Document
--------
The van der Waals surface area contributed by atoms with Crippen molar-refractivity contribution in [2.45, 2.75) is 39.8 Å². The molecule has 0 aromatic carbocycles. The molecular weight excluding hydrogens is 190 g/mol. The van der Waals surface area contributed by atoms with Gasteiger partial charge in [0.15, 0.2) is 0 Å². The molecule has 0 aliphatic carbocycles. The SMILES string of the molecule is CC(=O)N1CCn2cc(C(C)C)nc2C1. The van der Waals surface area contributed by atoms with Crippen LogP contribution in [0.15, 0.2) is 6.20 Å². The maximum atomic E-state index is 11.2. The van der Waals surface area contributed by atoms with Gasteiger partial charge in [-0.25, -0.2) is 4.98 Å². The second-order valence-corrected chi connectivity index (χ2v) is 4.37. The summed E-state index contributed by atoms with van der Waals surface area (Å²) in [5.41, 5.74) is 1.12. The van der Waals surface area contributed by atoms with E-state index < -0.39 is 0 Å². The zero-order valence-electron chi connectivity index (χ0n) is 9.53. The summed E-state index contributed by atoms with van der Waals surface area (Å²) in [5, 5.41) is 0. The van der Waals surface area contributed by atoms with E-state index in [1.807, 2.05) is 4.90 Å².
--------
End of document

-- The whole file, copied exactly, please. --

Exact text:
The van der Waals surface area contributed by atoms with Crippen molar-refractivity contribution in [2.45, 2.75) is 39.8 Å². The molecule has 0 aromatic carbocycles. The molecular weight excluding hydrogens is 190 g/mol. The van der Waals surface area contributed by atoms with Gasteiger partial charge in [0.15, 0.2) is 0 Å². The molecule has 0 aliphatic carbocycles. The SMILES string of the molecule is CC(=O)N1CCn2cc(C(C)C)nc2C1. The van der Waals surface area contributed by atoms with Crippen LogP contribution in [0.15, 0.2) is 6.20 Å². The maximum atomic E-state index is 11.2. The van der Waals surface area contributed by atoms with Gasteiger partial charge in [-0.25, -0.2) is 4.98 Å². The second-order valence-corrected chi connectivity index (χ2v) is 4.37. The summed E-state index contributed by atoms with van der Waals surface area (Å²) in [5.41, 5.74) is 1.12. The van der Waals surface area contributed by atoms with E-state index < -0.39 is 0 Å². The zero-order valence-electron chi connectivity index (χ0n) is 9.53. The summed E-state index contributed by atoms with van der Waals surface area (Å²) in [5, 5.41) is 0. The van der Waals surface area contributed by atoms with E-state index in [1.807, 2.05) is 4.90 Å².